Thursday, 26 August 2010

More Adventures with Saturn and bureaucracy

I needed to buy a mobile phone. After two and a half weeks I realised maybe waiting until another weekend when I would inevitably make plans/forget to purchase one, I hit Saturn after work.

After some time comparing the Handys (mobile phones) on offer, I decided a Samsung on T Mobile looked like the best choice. So I took it to the till (somewhat logically, you might think). However, it had to be registered first. So I took it to a sales assistant in the phones department. I asked them about the tariffs and another salesperson kept trying to tell me about mobile Internet, but I wasn't intreseted.

So I asked if I had to register the phone. I did. The salesperson asked if I had ID. I offered my driving licence. This isn't classed as ID in Germany. I went home.

On the way home I got a little lost in the music I was listening to, and consequently a little lost in Frankfurt. I missed the turning I would usually take so think I added about a kilometre to my journey. Oh dear. But I got to see a different part of the city which is always good.

The next day I went back to Saturn after work. I had my ID and had fortunately packed my Anmeldungsformular (registration form) in my handbag too, so I could prove not only my identity but also my address. I am not sure why mobile phone companies need so much information, perhaps it is to stop people buying mobile phones and using them for evil means, like they always seem to do on CSI. They can never track down those unregistered Pay As You Go mobiles! And that Germans don't seem too fussed by the amount of personal information you have to give to people (ok, Saturn employees) to do anything also seems a little at odds with the recent German fixation on the evil that is Google Street View, and that Google is becoming, basically, the new Stasi.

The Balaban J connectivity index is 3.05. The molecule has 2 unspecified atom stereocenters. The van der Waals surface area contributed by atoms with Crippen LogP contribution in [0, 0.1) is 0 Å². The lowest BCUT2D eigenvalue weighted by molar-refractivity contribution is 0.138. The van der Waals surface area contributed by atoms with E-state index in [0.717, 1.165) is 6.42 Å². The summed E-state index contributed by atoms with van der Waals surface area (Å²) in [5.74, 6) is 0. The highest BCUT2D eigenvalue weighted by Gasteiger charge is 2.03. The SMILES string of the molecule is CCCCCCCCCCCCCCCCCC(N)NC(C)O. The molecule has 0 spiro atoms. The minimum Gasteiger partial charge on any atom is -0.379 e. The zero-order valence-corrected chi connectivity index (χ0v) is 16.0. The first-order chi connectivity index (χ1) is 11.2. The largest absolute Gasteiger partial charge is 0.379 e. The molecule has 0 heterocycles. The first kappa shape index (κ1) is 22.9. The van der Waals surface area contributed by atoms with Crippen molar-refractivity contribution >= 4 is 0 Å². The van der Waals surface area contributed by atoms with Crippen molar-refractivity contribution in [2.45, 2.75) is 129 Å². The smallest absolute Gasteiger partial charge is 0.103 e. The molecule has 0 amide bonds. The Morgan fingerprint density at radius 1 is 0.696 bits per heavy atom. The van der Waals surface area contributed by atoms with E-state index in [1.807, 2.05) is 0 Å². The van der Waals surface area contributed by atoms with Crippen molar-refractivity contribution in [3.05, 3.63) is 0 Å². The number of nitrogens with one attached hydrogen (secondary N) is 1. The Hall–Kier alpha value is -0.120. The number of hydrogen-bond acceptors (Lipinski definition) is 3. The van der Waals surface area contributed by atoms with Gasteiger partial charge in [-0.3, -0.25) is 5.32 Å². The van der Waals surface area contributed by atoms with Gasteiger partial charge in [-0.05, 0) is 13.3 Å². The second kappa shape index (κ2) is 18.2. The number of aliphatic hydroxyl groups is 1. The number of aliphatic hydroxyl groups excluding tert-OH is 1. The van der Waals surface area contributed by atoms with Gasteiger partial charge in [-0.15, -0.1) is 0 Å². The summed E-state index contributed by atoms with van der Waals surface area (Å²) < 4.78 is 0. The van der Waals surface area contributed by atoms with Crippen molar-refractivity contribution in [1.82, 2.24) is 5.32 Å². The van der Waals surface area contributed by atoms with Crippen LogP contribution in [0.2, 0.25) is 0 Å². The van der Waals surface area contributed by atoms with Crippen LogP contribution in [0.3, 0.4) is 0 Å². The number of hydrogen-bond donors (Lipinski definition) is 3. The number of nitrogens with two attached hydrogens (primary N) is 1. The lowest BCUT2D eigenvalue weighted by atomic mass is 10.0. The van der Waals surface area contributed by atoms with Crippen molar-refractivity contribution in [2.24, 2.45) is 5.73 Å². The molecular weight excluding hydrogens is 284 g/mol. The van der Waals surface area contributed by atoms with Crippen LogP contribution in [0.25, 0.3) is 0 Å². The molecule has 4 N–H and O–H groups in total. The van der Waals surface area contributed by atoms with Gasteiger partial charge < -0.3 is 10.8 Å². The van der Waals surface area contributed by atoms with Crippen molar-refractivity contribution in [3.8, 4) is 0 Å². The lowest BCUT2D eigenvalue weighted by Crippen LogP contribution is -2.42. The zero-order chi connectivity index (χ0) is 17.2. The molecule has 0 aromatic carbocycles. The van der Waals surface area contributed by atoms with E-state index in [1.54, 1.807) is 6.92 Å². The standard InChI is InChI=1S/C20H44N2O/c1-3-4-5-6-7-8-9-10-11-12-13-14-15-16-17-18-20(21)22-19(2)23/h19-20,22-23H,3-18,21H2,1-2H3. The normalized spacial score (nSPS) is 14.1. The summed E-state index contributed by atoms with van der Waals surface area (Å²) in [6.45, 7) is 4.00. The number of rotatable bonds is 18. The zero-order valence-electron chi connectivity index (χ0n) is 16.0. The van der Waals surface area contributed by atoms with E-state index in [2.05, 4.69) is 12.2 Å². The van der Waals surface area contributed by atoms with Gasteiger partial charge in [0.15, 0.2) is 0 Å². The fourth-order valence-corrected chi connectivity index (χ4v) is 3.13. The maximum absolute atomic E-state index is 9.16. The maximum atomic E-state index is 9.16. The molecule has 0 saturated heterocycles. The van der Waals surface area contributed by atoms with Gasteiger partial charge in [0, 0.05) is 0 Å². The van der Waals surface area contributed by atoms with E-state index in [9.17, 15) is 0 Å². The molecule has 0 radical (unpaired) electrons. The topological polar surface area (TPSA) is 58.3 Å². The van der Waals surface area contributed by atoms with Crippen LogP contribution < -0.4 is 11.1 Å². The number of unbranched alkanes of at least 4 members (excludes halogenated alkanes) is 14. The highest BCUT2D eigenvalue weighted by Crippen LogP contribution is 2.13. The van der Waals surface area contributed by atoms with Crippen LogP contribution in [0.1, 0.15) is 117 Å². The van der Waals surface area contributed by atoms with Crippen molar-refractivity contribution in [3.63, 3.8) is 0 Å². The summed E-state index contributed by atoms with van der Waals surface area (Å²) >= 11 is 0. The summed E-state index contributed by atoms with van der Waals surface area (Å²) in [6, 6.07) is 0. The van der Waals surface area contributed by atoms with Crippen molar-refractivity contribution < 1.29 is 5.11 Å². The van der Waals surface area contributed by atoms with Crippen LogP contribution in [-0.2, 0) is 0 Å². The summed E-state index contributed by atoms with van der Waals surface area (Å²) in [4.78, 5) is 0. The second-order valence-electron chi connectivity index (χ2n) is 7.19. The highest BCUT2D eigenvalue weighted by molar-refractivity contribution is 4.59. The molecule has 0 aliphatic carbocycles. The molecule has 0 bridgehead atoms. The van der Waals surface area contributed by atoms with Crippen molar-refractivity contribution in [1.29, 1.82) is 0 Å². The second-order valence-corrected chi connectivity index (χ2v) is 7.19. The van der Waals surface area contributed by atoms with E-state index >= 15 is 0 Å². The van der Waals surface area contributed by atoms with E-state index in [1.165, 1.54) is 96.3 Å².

The cover of this week's stern magazine:

How the Internet company wants to traffic pictures and details of our lives

So my phone was registered, after some initial problems the salesperson had finding 'Großbritannien' on the list of countries, after looking for 'England' and 'Vereinigtes Königreich' beforehand. I took it to the till, got some rubber stamps and took it home. I opened up the packet and found some PIN numbers behind scratchcard-style panels, but didn't need them in the end.

No comments:

Post a Comment